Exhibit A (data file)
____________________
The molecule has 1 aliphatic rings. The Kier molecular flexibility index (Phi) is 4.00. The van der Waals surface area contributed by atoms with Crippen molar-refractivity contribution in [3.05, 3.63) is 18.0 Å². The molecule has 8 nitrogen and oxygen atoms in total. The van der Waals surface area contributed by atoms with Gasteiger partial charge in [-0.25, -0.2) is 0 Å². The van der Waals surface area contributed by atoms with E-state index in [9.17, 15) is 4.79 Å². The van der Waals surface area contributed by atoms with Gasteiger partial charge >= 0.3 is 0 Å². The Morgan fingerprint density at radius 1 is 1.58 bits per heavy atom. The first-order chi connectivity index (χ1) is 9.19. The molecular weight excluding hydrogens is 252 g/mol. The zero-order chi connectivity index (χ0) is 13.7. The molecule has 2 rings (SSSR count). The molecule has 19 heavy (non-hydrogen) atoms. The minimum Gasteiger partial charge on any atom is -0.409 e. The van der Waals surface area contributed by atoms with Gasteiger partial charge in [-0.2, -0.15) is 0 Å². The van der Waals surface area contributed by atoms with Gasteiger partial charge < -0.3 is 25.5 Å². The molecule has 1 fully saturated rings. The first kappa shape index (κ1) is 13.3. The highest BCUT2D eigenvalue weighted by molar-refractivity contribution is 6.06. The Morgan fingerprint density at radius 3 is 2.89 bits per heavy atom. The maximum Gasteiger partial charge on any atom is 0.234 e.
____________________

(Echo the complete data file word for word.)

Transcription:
The molecule has 1 aliphatic rings. The Kier molecular flexibility index (Phi) is 4.00. The van der Waals surface area contributed by atoms with Crippen molar-refractivity contribution in [3.05, 3.63) is 18.0 Å². The molecule has 8 nitrogen and oxygen atoms in total. The van der Waals surface area contributed by atoms with Gasteiger partial charge in [-0.25, -0.2) is 0 Å². The van der Waals surface area contributed by atoms with E-state index in [9.17, 15) is 4.79 Å². The van der Waals surface area contributed by atoms with Gasteiger partial charge >= 0.3 is 0 Å². The Morgan fingerprint density at radius 1 is 1.58 bits per heavy atom. The first-order chi connectivity index (χ1) is 9.19. The molecular weight excluding hydrogens is 252 g/mol. The zero-order chi connectivity index (χ0) is 13.7. The molecule has 2 rings (SSSR count). The molecule has 19 heavy (non-hydrogen) atoms. The minimum Gasteiger partial charge on any atom is -0.409 e. The van der Waals surface area contributed by atoms with Gasteiger partial charge in [-0.2, -0.15) is 0 Å². The van der Waals surface area contributed by atoms with Gasteiger partial charge < -0.3 is 25.5 Å². The molecule has 1 fully saturated rings. The first kappa shape index (κ1) is 13.3. The highest BCUT2D eigenvalue weighted by molar-refractivity contribution is 6.06. The Morgan fingerprint density at radius 3 is 2.89 bits per heavy atom. The maximum Gasteiger partial charge on any atom is 0.234 e.